Is Eating Insects Halal?
The recent emergence of trillions of cicadas has prompted much discussion in the past few weeks. The topics vary from the sounds they make, to the planes they divert, to the protein they provide as a food source.
Many Halal consumers are starting to ask the question “Is eating insects Halal?”
The short answer is yes, for some insects.
In reality, most of us who eat yogurt, ice cream, canned fruit, bread or cupcakes have already been consuming insects. Carmine is a substance made out of crushed insects called cochineal. It is added to many processed foods and beverages as a red food coloring.
Insects are eaten world-wide and are hailed for their nutritional value, environmental sustainability, and accessibility. They are commonly eaten by millions of people in some parts of Africa and Asia. Insect consumption reduces malnutrition in many underdeveloped or drought inflicted countries. Most recently daring foodies have been preparing insects as delicacies in fine dining restaurants and bakeries throughout Europe and North America. Insect consumption is becoming a gastronomical trend.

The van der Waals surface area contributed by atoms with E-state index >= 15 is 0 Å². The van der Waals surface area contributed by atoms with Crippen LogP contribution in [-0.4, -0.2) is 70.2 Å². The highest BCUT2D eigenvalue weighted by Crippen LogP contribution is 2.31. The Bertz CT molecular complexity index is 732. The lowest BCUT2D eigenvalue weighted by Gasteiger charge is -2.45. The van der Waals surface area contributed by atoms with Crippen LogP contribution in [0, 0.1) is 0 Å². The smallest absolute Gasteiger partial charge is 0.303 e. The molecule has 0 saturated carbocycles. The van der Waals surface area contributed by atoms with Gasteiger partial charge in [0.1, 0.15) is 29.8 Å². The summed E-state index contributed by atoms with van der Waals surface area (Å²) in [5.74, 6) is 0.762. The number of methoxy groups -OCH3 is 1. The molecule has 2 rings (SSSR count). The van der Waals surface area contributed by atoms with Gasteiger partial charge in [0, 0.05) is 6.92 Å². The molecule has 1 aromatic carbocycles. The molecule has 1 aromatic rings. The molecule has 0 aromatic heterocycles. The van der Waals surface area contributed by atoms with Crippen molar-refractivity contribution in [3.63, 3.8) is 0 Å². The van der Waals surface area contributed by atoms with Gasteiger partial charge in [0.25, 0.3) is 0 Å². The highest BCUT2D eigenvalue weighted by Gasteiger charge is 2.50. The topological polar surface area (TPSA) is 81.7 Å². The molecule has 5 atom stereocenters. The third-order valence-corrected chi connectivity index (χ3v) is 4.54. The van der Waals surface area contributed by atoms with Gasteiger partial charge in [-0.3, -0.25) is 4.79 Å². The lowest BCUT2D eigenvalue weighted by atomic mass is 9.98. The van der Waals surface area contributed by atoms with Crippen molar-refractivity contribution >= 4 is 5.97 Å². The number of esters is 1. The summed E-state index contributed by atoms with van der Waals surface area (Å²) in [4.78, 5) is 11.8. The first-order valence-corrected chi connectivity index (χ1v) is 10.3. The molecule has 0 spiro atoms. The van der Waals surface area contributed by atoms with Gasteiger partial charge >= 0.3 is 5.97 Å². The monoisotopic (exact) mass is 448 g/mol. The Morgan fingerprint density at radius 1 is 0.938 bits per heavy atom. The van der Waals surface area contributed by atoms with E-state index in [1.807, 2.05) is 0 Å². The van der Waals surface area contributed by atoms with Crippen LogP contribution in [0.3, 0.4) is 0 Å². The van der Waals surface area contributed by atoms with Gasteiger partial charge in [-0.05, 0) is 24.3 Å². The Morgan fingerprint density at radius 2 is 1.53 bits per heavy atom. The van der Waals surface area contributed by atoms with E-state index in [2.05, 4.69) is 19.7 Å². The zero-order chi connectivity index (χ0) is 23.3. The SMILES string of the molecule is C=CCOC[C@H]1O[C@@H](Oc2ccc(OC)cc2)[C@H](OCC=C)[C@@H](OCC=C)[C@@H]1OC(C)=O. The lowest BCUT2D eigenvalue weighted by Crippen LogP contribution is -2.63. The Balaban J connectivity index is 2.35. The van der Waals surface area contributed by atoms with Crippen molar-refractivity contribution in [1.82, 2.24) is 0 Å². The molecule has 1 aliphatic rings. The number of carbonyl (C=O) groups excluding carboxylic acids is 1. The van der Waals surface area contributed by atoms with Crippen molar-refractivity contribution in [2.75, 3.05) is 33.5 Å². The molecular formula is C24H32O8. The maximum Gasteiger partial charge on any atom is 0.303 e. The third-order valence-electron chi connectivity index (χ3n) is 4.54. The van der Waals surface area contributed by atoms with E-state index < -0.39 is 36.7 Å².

Halal with conditions
According to scholars it is Halal to eat certain insects under certain conditions:
- Locusts and grasshoppers are Halal to consume.
- If a bug fell in your soup or stew, you can still eat your meal with a tiny amount of insect in it.
- If people do not have access to food and insects are available for consumption, it is permissible to eat insects for survival.
Minimize Your Risk
There are some risks to consuming insects as a food or ingredient. The risks depend on the species, what they consume, and their environment. In addition, how and where they are harvested and cooked may increase or decrease health risks. Some health risks include the presence of microorganisms like bacteria, pesticides and harmful chemicals. It is very important to have proper processing methods for food safety.
ISA can certify the processing and handling of insects as food ingredients for halal compliance.
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